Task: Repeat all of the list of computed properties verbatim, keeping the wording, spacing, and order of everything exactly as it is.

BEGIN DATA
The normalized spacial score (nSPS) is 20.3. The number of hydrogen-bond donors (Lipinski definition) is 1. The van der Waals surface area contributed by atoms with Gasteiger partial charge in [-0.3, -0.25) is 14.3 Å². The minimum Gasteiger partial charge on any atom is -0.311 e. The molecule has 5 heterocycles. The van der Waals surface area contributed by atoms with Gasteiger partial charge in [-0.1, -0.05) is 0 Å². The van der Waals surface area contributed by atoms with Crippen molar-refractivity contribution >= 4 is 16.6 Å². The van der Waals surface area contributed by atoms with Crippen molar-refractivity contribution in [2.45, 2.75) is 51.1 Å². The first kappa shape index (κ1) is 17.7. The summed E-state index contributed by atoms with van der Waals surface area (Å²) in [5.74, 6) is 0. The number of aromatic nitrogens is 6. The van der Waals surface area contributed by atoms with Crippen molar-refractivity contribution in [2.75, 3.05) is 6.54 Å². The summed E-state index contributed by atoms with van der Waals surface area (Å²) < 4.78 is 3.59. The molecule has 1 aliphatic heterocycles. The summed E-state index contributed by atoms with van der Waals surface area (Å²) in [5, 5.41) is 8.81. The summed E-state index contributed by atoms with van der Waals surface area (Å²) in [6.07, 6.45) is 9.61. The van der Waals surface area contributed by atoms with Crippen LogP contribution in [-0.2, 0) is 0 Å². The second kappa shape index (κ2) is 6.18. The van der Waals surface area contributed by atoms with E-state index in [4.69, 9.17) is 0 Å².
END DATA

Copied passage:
The normalized spacial score (nSPS) is 20.3. The number of hydrogen-bond donors (Lipinski definition) is 1. The van der Waals surface area contributed by atoms with Gasteiger partial charge in [-0.3, -0.25) is 14.3 Å². The minimum Gasteiger partial charge on any atom is -0.311 e. The molecule has 5 heterocycles. The van der Waals surface area contributed by atoms with Gasteiger partial charge in [-0.1, -0.05) is 0 Å². The van der Waals surface area contributed by atoms with Crippen molar-refractivity contribution >= 4 is 16.6 Å². The van der Waals surface area contributed by atoms with Crippen molar-refractivity contribution in [2.45, 2.75) is 51.1 Å². The first kappa shape index (κ1) is 17.7. The summed E-state index contributed by atoms with van der Waals surface area (Å²) in [5.74, 6) is 0. The number of aromatic nitrogens is 6. The van der Waals surface area contributed by atoms with Crippen molar-refractivity contribution in [2.75, 3.05) is 6.54 Å². The summed E-state index contributed by atoms with van der Waals surface area (Å²) < 4.78 is 3.59. The molecule has 1 aliphatic heterocycles. The summed E-state index contributed by atoms with van der Waals surface area (Å²) in [5, 5.41) is 8.81. The summed E-state index contributed by atoms with van der Waals surface area (Å²) in [6.07, 6.45) is 9.61. The van der Waals surface area contributed by atoms with Crippen LogP contribution in [-0.2, 0) is 0 Å². The second kappa shape index (κ2) is 6.18. The van der Waals surface area contributed by atoms with E-state index in [4.69, 9.17) is 0 Å².